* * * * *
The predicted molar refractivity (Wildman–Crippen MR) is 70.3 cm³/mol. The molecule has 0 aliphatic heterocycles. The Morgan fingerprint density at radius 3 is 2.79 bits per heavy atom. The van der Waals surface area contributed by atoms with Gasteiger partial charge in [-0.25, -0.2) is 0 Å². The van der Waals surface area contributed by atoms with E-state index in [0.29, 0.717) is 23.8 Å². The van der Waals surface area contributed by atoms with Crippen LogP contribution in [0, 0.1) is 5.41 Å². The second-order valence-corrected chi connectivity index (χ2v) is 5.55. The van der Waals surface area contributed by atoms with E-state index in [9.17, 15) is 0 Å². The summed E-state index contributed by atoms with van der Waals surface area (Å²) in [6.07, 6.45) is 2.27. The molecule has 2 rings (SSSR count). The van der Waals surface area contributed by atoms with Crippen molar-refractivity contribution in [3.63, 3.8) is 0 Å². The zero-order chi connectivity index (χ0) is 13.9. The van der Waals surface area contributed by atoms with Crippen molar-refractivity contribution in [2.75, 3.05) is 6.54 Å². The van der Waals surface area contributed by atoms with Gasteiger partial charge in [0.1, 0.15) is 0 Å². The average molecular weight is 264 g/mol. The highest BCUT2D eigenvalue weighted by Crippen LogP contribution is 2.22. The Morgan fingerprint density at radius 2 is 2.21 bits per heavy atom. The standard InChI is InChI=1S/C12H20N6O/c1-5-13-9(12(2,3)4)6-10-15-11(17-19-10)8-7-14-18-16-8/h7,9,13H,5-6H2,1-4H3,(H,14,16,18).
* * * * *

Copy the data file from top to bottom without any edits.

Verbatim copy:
The predicted molar refractivity (Wildman–Crippen MR) is 70.3 cm³/mol. The molecule has 0 aliphatic heterocycles. The Morgan fingerprint density at radius 3 is 2.79 bits per heavy atom. The van der Waals surface area contributed by atoms with Gasteiger partial charge in [-0.25, -0.2) is 0 Å². The van der Waals surface area contributed by atoms with E-state index in [0.29, 0.717) is 23.8 Å². The van der Waals surface area contributed by atoms with Crippen LogP contribution in [0, 0.1) is 5.41 Å². The second-order valence-corrected chi connectivity index (χ2v) is 5.55. The van der Waals surface area contributed by atoms with E-state index in [9.17, 15) is 0 Å². The summed E-state index contributed by atoms with van der Waals surface area (Å²) in [6.07, 6.45) is 2.27. The molecule has 2 rings (SSSR count). The van der Waals surface area contributed by atoms with Crippen molar-refractivity contribution in [3.63, 3.8) is 0 Å². The zero-order chi connectivity index (χ0) is 13.9. The van der Waals surface area contributed by atoms with Crippen molar-refractivity contribution in [2.75, 3.05) is 6.54 Å². The van der Waals surface area contributed by atoms with Gasteiger partial charge in [0.1, 0.15) is 0 Å². The average molecular weight is 264 g/mol. The highest BCUT2D eigenvalue weighted by Crippen LogP contribution is 2.22. The Morgan fingerprint density at radius 2 is 2.21 bits per heavy atom. The standard InChI is InChI=1S/C12H20N6O/c1-5-13-9(12(2,3)4)6-10-15-11(17-19-10)8-7-14-18-16-8/h7,9,13H,5-6H2,1-4H3,(H,14,16,18).